Rumassala , known to colonialists as Buona Vista, is the subject of many legends. It is featured in the Ramayana, as the home of the beautiful Queen Sita.
According to the Ramayana it is also said that Hanuman dropped a chunk of ‘Himalaya’ at Unawatuna (Onna Vetuna – ‘here it fell’) to form the present mountain, where many medicinal plants still grow. There is a major magnetic anomaly near Unawatuna, which Arthur C. Clarke attributes to a meteorite strike, and it is said that satellites lose their orbits with unusual frequency overhead. The Portuguese had a dreadful reputation in Sri Lanka as looters and pirates, are said to have given false light signals from Rumassala to lure unsuspecting Arab trading ships onto the rocks.
According to legend, the Monkey-warrior Hanuman was sent back to India to fetch the four medicinal herbs, mritasanjeevani, vishalyakarani, suvarnakarani and sandhani from Himalaya in mountains to heal Lakshman who was wounded in his great battle with Ravana to save the abducted Princess Sita as he failed to identify the herbs he uprooted the mount and ferried it to the battlefield and a chunk of that “fell-down” forming the Rumassala Hillock, and the name of the village derived from Unna-Wetuna meaning “fell down”.
How does one reach Rumassala? One has to pass Galle Town from Colombo towards Kataragama and in about 10 minutes a signboard to Rumassala “Rumassala Sama Ceitya” comes into view on the seaside. After five minutes from the signboard on the narrow road, you reach the Sama Ceitya.
Sama Ceitya is the stupa which was built by the Japanese Nipponzan Myohoji Nikaya on 23rd February 2004. It is called “Peace Pagoda”. There are four stupas of this kind in Sri Pada, Bandarawela, Walapane and Ampara. In addition to these, you can see this type of stupa in America, India, Australia, Japan, Nepal and Italy. By 2000, 80 Peace Pagodas had been built worldwide in Europe, Asia, and the United States.
“We must not forget that Sri Lanka is a Buddhist country. We want to protect this country and Buddhism. It is for this purpose that five stupas were built in Sri Lanka. When we look at history it proves this country has pure Buddhism. Many kings built many stupas in their kingdoms. For example, king Dutugemunu built Ruwanweli Maha Seya, the largest stupa in Sri Lanka.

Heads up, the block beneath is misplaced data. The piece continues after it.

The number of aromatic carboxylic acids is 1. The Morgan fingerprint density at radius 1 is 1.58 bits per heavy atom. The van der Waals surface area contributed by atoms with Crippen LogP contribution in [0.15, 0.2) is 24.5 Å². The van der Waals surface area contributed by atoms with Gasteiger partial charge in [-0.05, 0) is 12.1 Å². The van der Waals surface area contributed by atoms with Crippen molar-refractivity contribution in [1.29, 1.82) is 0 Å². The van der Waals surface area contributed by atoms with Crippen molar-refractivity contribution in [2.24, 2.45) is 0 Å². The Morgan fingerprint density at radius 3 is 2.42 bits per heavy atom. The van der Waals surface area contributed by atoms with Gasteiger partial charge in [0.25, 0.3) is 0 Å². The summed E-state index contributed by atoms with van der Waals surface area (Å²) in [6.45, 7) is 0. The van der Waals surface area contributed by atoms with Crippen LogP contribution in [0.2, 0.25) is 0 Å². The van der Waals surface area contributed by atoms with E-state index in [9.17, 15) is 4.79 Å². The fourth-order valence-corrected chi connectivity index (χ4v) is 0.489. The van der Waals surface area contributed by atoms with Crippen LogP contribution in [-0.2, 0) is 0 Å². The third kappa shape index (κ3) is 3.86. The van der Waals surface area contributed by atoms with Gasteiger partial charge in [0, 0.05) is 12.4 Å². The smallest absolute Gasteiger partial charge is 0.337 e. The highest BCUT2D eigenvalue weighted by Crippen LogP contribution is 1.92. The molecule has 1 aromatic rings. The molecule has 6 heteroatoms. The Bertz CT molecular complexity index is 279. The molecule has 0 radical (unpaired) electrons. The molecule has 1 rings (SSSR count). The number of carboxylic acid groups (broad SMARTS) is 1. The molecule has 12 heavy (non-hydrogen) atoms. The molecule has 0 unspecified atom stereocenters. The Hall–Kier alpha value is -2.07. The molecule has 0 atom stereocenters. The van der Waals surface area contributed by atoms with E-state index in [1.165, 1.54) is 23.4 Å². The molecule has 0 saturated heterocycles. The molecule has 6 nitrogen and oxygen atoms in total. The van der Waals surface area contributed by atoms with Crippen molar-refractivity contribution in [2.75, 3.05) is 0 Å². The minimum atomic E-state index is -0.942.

“But during the period of the Portuguese, Dutch and the British we lost our religion, culture and other good values. The stupa is a symbol of Buddhism. We want to develop our religion day by day. It is mainly for this purpose that we decided to build five Peace Pagodas in Sri Lanka,” said Venerable Asami who is the Japanese representative from Nipponzan Myohoji.
Those on ships calling at the Galle port can see the stupa. It is a perfect sign to show that Sri Lanka is a Buddhist country.
This Peace Pagoda is designed to provide a focus for people of all races and creeds and to help unite them in their search for world peace. Most (though not all) have been built under the guidance of Nichidatsu Fujii (1885-1985), a Buddhist monk from Japan and founder of the Nipponzan – Myohoji Buddhist Order. Fuji was greatly inspired by his meeting with Mahatma Gandhi in 1931 and devoted his life to promoting non-violence. In 1947, he began constructing Peace Pagodas as shrines of World Peace.
The first Peace Pagodas were built as a symbol of peace in the Japanese cities of Hiroshima and Nagasaki where the the atomic bombs took the lives of over 150,000 people during World War II.
There is a staircase to the stupa and we can go around it. There are four Buddha Statues around it and they indicate the birth of Prince Siddhartha, His Enlightenment and the attainment of Parinibbana.
From this place, we could see the magnificent view of the sea. There’s a beach track from Sama Ceitya to the sea with fully grown trees on either side.
Daily News – 19 December 2008
Travelling further past the Peace Pagoda is another temple called Sri Vivekaramaya of Rumassala. The temple contains some interesting structures. One is the image of Hanuman carrying the piece of the Himalayan mountain in its hand. The other is a figure of Maithree Bodhisattva
- Attractions of Sri Lanka
- Heritage of Sri Lanka
- Waterfalls of Sri Lanka
- Nature and Wildlife of Sri Lanka
- Other Places of Interest Within Close Proximity
Map of Japanese Peace Pagoda In Rumassala and Other Places of Interest
The map above also shows other places of interest within a approximately 20 km radius of the current site. Click on any of the markers and the info box to take you to information of these sites
Zoom out the map to see more surrounding locations using the mouse scroll wheel or map controls.
Travel Directions to Japanese Peace Pagoda In Rumassala in Unawatuna
Route from Galle to Japanese Peace Pagoda In Rumassala, Unawatuna
Route from Colombo to Japanese Peace Pagoda In Rumassala, Unawatuna
|Distance :5 km
Travel time : 10 mins
Driving directions : see on google map
|Though : Southern Highway
Distance :125 km
Travel time : 2 hours
Driving directions : see on google map